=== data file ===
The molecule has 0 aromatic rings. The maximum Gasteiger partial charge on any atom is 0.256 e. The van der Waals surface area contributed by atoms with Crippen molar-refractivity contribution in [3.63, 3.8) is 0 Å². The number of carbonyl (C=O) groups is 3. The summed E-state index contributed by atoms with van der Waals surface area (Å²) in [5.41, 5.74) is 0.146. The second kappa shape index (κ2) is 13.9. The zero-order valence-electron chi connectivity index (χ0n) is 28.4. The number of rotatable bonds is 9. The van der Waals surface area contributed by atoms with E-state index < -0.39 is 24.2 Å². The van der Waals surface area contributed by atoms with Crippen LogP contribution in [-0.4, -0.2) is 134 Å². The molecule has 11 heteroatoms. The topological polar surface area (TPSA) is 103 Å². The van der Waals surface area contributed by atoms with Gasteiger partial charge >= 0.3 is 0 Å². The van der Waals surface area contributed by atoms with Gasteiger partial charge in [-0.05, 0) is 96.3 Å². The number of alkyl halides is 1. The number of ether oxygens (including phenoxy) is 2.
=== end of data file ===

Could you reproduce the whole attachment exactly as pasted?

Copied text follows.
The molecule has 0 aromatic rings. The maximum Gasteiger partial charge on any atom is 0.256 e. The van der Waals surface area contributed by atoms with Crippen molar-refractivity contribution in [3.63, 3.8) is 0 Å². The number of carbonyl (C=O) groups is 3. The summed E-state index contributed by atoms with van der Waals surface area (Å²) in [5.41, 5.74) is 0.146. The second kappa shape index (κ2) is 13.9. The zero-order valence-electron chi connectivity index (χ0n) is 28.4. The number of rotatable bonds is 9. The van der Waals surface area contributed by atoms with E-state index < -0.39 is 24.2 Å². The van der Waals surface area contributed by atoms with Crippen LogP contribution in [-0.4, -0.2) is 134 Å². The molecule has 11 heteroatoms. The topological polar surface area (TPSA) is 103 Å². The van der Waals surface area contributed by atoms with Gasteiger partial charge >= 0.3 is 0 Å². The van der Waals surface area contributed by atoms with Gasteiger partial charge in [-0.05, 0) is 96.3 Å². The number of alkyl halides is 1. The number of ether oxygens (including phenoxy) is 2.